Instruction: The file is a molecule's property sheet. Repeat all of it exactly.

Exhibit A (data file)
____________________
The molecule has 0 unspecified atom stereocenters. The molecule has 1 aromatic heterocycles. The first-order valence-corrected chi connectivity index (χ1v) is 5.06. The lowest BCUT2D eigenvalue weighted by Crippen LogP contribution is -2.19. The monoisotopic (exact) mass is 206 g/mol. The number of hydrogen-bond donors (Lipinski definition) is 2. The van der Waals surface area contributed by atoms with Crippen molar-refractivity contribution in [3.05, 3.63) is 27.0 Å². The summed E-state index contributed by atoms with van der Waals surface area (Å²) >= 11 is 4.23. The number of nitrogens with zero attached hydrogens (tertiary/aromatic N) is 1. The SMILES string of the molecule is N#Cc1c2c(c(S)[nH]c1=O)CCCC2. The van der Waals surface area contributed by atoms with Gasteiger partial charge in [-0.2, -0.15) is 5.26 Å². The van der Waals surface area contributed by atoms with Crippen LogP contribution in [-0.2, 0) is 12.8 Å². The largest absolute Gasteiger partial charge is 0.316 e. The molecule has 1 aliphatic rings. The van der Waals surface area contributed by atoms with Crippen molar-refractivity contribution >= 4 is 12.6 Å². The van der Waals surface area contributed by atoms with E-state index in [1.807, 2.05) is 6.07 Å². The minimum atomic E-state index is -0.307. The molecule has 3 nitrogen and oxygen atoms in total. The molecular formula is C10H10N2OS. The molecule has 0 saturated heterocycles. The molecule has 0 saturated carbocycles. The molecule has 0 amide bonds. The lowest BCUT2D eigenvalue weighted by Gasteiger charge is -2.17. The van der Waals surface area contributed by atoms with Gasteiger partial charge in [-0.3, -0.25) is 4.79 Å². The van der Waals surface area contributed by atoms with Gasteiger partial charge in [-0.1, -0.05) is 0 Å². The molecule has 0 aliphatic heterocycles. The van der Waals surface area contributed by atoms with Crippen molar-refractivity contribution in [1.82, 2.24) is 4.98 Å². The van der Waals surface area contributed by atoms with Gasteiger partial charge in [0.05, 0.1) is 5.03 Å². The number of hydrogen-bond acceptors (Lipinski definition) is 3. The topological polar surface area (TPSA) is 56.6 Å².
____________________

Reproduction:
The molecule has 0 unspecified atom stereocenters. The molecule has 1 aromatic heterocycles. The first-order valence-corrected chi connectivity index (χ1v) is 5.06. The lowest BCUT2D eigenvalue weighted by Crippen LogP contribution is -2.19. The monoisotopic (exact) mass is 206 g/mol. The number of hydrogen-bond donors (Lipinski definition) is 2. The van der Waals surface area contributed by atoms with Crippen molar-refractivity contribution in [3.05, 3.63) is 27.0 Å². The summed E-state index contributed by atoms with van der Waals surface area (Å²) >= 11 is 4.23. The number of nitrogens with zero attached hydrogens (tertiary/aromatic N) is 1. The SMILES string of the molecule is N#Cc1c2c(c(S)[nH]c1=O)CCCC2. The van der Waals surface area contributed by atoms with Gasteiger partial charge in [-0.2, -0.15) is 5.26 Å². The van der Waals surface area contributed by atoms with Crippen LogP contribution in [-0.2, 0) is 12.8 Å². The largest absolute Gasteiger partial charge is 0.316 e. The molecule has 1 aliphatic rings. The van der Waals surface area contributed by atoms with Crippen molar-refractivity contribution >= 4 is 12.6 Å². The van der Waals surface area contributed by atoms with E-state index in [1.807, 2.05) is 6.07 Å². The minimum atomic E-state index is -0.307. The molecule has 3 nitrogen and oxygen atoms in total. The molecular formula is C10H10N2OS. The molecule has 0 saturated heterocycles. The molecule has 0 saturated carbocycles. The molecule has 0 amide bonds. The lowest BCUT2D eigenvalue weighted by Gasteiger charge is -2.17. The van der Waals surface area contributed by atoms with Gasteiger partial charge in [-0.3, -0.25) is 4.79 Å². The van der Waals surface area contributed by atoms with Gasteiger partial charge in [-0.1, -0.05) is 0 Å². The molecule has 0 aliphatic heterocycles. The van der Waals surface area contributed by atoms with Crippen molar-refractivity contribution in [1.82, 2.24) is 4.98 Å². The van der Waals surface area contributed by atoms with Gasteiger partial charge in [0.05, 0.1) is 5.03 Å². The number of hydrogen-bond acceptors (Lipinski definition) is 3. The topological polar surface area (TPSA) is 56.6 Å².